Liz Rigbey, Summer Time (2003)

This is the writer´s second standalone. Liz (or Elizabeth) Rigbey grew up in America but lives in the UK today. My review of her debut.

The first lines:

“My mother told my sister and me this story many times. How it took days for the train to cross Russia and how, by the time they reached the border, it was clear that the baby was dead.”

Soon the first-person narrator tells us about another dead baby:

“It´s a spring day, cold, but each time I cross a street the sun appears at the end of it like some advertising gimmick which glimmers from every billboard. I cut through the park. I watch the babies sitting inside their buggies, their bodies passive, their faces uninhabited like people on the subway. It´s a full three years since I held a baby. It´s almost exactly three years.”

And children of all ages who die or are hurt in accidents are a recurrent theme in this exciting but dark story. In the beginning Lucy Schaffer´s family seem to be close-knit and fairly happy despite her poor mother´s schizophrenia. But I turned page after page to find out what on earth was going on beneath the surface.

First-person narrators may deceive us, but as we are reminded here, our own memories may not be very reliable either. So the important question is, whose memories are we supposed to believe?

I bought the book myself. Strongly recommended if you love well-wrought psychological suspense.


About Dorte Hummelshøj Jakobsen

I am a Danish teacher. In my spare time I read, write and review crime fiction.
This entry was posted in American, British, Liz Rigbey, review, review 2011. Bookmark the permalink.

13 Responses to Liz Rigbey, Summer Time (2003)

  1. Dorte – Thanks for this thoughtful and well-done review. You’re so right about the reliability of first-person narrative. When it’s done well, though, that adds to the suspense. I’m going to have to look out for this one.

  2. Kelly says:

    I do love a good psychological thriller so I must check this one out more closely. Thanks, Dorte.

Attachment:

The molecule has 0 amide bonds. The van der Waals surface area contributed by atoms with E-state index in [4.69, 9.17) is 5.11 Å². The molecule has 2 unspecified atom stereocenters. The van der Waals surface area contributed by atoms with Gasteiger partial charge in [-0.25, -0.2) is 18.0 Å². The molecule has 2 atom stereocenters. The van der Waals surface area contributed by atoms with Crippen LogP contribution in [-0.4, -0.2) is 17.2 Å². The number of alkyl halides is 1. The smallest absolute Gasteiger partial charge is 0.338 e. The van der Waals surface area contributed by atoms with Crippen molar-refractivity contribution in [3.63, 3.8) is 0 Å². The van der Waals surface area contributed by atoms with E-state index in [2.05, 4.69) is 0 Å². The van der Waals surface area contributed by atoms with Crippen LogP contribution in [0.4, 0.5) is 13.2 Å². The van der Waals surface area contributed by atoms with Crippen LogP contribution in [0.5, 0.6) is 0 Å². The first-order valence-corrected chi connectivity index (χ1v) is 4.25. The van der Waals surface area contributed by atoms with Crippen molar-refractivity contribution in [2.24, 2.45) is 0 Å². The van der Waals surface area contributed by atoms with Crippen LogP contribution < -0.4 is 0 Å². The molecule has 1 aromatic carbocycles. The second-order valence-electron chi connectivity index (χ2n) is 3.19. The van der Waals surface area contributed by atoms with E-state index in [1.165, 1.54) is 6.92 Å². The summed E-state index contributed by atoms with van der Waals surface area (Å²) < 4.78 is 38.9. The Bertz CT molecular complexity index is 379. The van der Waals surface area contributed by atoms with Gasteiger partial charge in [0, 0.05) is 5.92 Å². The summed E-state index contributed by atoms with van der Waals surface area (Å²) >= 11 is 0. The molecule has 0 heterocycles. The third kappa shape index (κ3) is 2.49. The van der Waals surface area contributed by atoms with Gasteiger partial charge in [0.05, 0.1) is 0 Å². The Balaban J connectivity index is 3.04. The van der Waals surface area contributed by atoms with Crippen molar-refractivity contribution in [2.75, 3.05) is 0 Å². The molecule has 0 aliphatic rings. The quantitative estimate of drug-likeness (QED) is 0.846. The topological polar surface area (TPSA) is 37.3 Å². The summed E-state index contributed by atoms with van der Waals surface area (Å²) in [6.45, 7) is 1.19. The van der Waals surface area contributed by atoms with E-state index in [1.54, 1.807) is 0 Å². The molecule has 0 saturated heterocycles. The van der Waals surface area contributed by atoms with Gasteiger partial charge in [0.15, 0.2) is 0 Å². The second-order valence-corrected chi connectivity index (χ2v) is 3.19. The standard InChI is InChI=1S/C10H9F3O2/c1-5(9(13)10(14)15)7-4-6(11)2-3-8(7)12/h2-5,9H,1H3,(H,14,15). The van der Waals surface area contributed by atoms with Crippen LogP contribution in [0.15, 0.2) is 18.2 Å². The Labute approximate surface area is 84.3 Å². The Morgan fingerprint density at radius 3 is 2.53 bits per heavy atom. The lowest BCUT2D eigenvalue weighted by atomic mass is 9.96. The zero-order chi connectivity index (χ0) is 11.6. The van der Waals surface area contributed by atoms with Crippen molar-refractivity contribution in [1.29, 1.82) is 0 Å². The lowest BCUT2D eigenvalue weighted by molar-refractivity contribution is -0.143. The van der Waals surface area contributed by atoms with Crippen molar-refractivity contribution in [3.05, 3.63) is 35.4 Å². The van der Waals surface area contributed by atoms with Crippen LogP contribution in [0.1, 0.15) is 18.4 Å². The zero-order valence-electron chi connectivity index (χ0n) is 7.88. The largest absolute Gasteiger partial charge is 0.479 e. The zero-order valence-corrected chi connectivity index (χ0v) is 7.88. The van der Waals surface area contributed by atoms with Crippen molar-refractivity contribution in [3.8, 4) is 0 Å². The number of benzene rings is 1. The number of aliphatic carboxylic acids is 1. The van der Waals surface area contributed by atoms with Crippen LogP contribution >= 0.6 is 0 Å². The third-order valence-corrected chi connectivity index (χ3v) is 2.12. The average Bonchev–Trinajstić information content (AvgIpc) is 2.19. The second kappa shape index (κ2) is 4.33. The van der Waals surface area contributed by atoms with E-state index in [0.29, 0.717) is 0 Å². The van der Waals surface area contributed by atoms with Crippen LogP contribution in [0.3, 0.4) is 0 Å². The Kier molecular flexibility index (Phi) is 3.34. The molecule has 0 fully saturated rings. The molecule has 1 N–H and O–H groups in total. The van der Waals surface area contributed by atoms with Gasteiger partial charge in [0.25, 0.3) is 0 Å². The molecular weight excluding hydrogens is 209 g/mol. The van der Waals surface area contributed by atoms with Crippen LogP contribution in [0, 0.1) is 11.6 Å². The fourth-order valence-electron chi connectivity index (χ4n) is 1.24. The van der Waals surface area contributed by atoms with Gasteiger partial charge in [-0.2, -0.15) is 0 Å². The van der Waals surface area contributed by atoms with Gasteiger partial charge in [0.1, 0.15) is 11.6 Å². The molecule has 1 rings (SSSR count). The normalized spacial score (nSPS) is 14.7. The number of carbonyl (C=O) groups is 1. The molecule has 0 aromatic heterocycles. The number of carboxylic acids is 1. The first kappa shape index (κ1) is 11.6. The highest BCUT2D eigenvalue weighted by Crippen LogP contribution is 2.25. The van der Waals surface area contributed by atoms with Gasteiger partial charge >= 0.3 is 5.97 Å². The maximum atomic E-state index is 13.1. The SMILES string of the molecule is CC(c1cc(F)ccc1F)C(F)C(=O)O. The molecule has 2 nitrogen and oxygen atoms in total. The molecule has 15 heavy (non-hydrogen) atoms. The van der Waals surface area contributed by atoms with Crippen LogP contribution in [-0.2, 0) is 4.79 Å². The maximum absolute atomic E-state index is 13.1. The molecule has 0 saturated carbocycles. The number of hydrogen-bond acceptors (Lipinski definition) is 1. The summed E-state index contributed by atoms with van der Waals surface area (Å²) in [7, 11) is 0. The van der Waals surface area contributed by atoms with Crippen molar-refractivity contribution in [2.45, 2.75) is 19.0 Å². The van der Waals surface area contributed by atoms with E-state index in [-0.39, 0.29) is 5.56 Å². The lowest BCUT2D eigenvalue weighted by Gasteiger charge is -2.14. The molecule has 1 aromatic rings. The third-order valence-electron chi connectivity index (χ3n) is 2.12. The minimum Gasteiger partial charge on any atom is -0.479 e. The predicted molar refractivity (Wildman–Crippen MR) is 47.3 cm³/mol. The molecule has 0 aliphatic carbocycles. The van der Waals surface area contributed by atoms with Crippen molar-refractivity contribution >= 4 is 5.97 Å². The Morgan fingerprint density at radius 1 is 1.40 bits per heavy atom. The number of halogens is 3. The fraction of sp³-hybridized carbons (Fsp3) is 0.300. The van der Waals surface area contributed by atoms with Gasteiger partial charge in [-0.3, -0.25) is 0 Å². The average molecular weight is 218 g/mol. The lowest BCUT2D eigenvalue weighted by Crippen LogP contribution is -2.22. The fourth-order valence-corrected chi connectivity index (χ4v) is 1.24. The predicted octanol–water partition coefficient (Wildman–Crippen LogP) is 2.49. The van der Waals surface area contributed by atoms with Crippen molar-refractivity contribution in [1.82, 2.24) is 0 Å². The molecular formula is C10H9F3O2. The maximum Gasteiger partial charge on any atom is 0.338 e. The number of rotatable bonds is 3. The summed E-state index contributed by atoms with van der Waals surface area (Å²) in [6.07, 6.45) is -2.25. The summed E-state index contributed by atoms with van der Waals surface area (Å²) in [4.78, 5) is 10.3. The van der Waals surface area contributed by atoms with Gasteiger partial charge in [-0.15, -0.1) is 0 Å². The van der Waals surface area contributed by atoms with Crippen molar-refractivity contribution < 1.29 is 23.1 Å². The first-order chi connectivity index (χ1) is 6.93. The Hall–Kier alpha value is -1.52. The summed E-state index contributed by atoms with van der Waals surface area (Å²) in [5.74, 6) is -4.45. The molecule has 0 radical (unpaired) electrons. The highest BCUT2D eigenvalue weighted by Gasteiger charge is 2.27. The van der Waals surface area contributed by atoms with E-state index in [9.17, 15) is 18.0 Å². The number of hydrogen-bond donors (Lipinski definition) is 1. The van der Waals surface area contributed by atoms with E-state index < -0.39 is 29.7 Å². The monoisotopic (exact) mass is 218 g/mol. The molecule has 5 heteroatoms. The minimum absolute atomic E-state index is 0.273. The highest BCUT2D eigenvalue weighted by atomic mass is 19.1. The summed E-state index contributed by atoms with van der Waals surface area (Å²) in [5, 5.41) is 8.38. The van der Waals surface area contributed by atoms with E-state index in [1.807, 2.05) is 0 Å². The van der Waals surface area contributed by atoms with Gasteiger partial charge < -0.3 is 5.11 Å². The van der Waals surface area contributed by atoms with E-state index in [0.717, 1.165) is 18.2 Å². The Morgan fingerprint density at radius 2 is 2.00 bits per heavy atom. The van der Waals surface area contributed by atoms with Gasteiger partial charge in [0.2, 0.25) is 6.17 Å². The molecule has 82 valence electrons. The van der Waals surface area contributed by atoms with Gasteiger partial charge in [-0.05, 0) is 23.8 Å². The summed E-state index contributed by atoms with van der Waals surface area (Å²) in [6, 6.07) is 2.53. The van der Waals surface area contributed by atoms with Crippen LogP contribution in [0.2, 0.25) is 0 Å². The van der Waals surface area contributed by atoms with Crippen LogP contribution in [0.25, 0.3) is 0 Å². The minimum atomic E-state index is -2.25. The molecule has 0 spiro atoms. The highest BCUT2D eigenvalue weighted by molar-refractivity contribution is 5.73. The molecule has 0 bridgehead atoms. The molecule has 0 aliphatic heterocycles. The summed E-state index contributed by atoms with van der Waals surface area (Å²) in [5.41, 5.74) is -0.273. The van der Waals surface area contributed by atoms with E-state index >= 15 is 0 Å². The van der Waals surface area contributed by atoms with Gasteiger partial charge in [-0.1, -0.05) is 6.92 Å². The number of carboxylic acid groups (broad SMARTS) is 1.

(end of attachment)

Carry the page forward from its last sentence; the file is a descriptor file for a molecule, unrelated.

3. Sounds good, but are the dead babies dwelled upon? I am really getting fed up with crime fiction centered on the victimization of children.

  4. Margot: I think you´ll also enjoy the added problem of the narrator who finds out that there is a difference between what we remember and the details of what really happened.
    Kelly: this one is a first-rate mystery.
    Karen: no; this one may be dark and sinister, but it is not gory at all (I would have warned you if it was because very few of my readers like reading about violence against children).

  5. Louise says:

    Sounds like the kind of book I love. It has now bern added to my must-read-list.

  6. I’m glad it’s not gory, but sometimes even just the subject matter gets to me — even without the details. I think I had a bad string of too many books on the subject!

  7. kathy d. says:

    I’m not that big a fan of psychological suspense and would find it difficult to read about violence against children.
    Just reading these segments is giving me chills. It’s just not my cup of tea.
    This is a good reason why there are different genres of mysteries.

  8. Beth F says:

    I bet Mr. BFR would love this. I’m going to suggest it to him.

  9. Louise: good idea.
    Karen: I understand that. As you have probably found out, I also have periods when I read lots of cosy mysteries.
    Kathy: yes, indeed.
    Beth: good idea. And maybe he´ll love it so much that you will have to try it also 😉

  10. Little Bat says:

    Your review is very well stated and accurate. I found this novel began slowly, and the characterisation did not pick up until the middle of the book. But from then on, it was an absorbing and mysterious tale.

  11. Little Bat: You have a point there, but I don´t mind slow a slow pace as long as the characters and the setting are intriguing.

  12. Little Bat says:

    I, too, don’t mind following a story at a natural pace, and a slow pace if that is the way it should be set out. I have now bought a copy of The Hunting Season (2006), Elizabeth Rigbey’s most recent title. It begins with the story of a doctor who goes back to visit his father, who lives in the woods, and he wonders why he has so few memories of his mother, who died years previously … I shall tell you how it goes. It seems very promising.

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